Having said that, there will be cheaper versions of a 6203-2RS bearing being built elsewhere in the world under a different manufacturer like RKF. So pay attention to what you're putting in. Cheaper bearings will use fewer, larger balls with thinner races and lower quality/less grease. Their rubber seals will likely be more brittle or not to proper tolerance. So if you're having bearing issues with a machine, there may not be anything wrong with the machine per se, but rather the bearing may be of poor construction. Step up to a good manufacturer like SKF or NTN. I'm not aware of any of the large manufacturers that use low end bearing stock, but watch the off-breed stuff.

Rod
 
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brownmule

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thanks everyone for in put, thats what i was looking for. i do use my smaller tractor to rake /wind row. i have a small sunflower rake{im sure thats not the correct name} that i do just fine with. i was suprized that it didnt push me. which helps get the process go a little faster.
we are just getting started farming on our own, so there fore after buy land and all the rock walls i have hit over the yrs { crazy neighbor and all} im trying to gather equipt as i can. the tractors were biggies LOL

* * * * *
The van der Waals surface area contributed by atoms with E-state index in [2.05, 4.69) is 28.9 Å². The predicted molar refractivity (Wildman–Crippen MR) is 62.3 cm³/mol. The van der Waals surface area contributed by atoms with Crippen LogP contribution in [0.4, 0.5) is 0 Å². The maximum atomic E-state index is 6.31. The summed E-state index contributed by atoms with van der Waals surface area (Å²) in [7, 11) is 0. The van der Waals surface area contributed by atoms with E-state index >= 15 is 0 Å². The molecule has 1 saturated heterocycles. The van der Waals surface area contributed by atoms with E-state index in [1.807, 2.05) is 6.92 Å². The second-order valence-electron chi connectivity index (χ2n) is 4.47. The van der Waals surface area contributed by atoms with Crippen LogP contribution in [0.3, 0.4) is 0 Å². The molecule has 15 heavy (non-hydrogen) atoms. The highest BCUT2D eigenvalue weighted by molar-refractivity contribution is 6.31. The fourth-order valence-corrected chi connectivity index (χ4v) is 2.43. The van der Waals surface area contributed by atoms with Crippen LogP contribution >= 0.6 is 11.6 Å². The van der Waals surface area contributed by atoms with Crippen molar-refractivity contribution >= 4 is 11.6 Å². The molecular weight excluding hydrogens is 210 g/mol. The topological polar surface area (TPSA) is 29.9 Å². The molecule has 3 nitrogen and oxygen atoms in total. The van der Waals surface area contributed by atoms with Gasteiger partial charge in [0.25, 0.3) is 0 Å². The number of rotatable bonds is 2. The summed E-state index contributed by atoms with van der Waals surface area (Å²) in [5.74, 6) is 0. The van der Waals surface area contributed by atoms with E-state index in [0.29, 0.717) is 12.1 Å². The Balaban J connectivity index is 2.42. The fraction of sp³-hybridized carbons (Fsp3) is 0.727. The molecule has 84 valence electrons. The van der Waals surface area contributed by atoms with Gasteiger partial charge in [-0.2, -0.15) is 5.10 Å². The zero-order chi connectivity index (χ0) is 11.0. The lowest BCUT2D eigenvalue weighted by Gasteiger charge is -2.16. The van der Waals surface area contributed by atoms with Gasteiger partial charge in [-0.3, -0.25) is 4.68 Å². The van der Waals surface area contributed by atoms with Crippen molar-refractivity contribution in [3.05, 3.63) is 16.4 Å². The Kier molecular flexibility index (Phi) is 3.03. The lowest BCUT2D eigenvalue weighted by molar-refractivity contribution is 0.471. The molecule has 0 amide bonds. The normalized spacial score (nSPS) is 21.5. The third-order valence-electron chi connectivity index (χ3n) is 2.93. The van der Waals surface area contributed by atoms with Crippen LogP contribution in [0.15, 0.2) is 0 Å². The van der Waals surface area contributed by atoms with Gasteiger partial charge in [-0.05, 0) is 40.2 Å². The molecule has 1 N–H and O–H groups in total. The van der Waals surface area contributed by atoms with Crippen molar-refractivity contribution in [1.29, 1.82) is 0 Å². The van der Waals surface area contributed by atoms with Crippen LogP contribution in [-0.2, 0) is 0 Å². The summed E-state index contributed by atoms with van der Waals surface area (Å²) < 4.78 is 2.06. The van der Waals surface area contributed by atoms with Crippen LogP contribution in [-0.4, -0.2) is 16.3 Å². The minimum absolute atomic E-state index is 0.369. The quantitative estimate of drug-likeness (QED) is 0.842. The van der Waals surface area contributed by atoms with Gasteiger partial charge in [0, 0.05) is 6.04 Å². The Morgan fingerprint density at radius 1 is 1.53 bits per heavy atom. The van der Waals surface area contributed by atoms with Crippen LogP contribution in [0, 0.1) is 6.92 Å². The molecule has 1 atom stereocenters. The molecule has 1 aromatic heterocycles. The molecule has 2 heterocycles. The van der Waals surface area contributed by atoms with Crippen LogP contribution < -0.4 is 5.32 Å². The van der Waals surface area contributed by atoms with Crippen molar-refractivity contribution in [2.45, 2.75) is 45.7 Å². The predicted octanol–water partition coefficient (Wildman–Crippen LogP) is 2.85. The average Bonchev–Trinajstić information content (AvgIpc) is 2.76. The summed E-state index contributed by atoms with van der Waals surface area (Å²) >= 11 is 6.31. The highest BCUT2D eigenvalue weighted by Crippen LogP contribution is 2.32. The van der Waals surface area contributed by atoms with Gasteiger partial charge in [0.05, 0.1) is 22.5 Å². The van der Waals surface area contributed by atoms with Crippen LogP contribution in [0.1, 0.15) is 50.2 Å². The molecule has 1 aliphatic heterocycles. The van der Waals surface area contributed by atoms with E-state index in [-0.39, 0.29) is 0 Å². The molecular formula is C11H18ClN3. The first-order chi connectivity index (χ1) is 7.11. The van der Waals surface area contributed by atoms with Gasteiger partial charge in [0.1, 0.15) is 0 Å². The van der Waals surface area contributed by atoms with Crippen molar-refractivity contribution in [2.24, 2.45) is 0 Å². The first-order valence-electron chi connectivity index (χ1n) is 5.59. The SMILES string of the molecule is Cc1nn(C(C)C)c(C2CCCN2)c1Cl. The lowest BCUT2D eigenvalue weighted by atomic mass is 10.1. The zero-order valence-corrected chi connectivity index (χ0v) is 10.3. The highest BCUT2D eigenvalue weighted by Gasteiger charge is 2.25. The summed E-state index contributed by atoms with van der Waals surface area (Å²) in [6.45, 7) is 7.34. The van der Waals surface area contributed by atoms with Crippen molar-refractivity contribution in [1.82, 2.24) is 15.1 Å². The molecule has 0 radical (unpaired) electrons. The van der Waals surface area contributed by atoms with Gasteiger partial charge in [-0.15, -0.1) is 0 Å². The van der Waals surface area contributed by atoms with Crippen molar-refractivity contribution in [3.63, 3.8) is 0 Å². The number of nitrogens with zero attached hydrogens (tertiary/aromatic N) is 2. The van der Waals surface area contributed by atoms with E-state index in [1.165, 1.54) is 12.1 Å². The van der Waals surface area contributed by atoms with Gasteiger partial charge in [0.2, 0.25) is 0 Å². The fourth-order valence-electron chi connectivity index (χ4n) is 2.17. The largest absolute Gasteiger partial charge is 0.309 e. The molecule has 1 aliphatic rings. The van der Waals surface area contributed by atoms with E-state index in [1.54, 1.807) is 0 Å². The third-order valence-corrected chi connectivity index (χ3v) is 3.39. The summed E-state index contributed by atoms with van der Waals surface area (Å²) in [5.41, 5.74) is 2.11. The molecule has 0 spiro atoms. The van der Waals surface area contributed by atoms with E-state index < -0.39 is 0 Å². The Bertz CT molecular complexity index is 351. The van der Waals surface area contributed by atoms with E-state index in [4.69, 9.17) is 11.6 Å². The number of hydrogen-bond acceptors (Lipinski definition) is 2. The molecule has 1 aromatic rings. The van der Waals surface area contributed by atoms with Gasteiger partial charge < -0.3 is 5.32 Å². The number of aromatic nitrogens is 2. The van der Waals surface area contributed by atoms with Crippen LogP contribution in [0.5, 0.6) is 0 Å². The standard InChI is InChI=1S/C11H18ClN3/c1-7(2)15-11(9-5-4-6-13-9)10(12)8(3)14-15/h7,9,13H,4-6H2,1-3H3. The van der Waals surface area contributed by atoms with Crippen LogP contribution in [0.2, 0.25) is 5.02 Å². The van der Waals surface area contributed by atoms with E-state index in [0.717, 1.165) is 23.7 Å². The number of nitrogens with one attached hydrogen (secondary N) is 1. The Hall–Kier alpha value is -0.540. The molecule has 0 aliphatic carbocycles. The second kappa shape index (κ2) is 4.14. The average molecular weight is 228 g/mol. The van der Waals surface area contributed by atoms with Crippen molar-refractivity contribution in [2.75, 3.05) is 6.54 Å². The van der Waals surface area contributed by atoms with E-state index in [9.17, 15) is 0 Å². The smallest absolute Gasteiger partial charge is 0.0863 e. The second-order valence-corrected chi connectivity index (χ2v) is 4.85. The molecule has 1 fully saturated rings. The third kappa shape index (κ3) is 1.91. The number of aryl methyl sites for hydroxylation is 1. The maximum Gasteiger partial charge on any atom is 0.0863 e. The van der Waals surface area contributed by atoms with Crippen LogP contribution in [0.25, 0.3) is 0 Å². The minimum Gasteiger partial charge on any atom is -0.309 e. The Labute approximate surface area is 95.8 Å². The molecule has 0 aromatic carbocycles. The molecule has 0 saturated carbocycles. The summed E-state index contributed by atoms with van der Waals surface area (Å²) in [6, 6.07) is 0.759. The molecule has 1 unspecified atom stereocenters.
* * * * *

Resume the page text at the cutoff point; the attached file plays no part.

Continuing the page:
i have read about the vermeer's have they been making them very long?
were in central wv,about 40 miles from summersville in webster county

we have some good size hill here, but the hay feild i have found is a river valley pretty flat. compared to some of the hay feild i have helped in. some of them scare the begebers out of me. just driving the truck lol thats why i have a farmer friend helping us. some of the places he bales this will be a vacation for him .
question: is a soft core bale lighter than a hard core. is one tighter than the other as in shedding water? i bought hay from 2 different ppl last fall one was belt the other must of been chain{but not sure] it was a Kuhn i think. was all enclosed his bales were tighter and kept way better. i figured he had been doing it longer and could just roll them tighter . big thanks again for your advice... Rose
 

rusty

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Check with Nettles Equip they are off I-79 exit 46.They usually have some used hay equip for sale.
 

Fred Belknap

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Rose I have a Hesston 530 that makes a 500 to 600 lb bale. It would work with the 45 hp tractor on level land. I'm not sure about a rotary mower, you might be better off with a sickle bar mower like a NH 451. I have a 7' Vicon that weigh around 900 lbs and that might be a little heavy on your three point hitch. It is more the weight of the tractor than the hp. Good luck.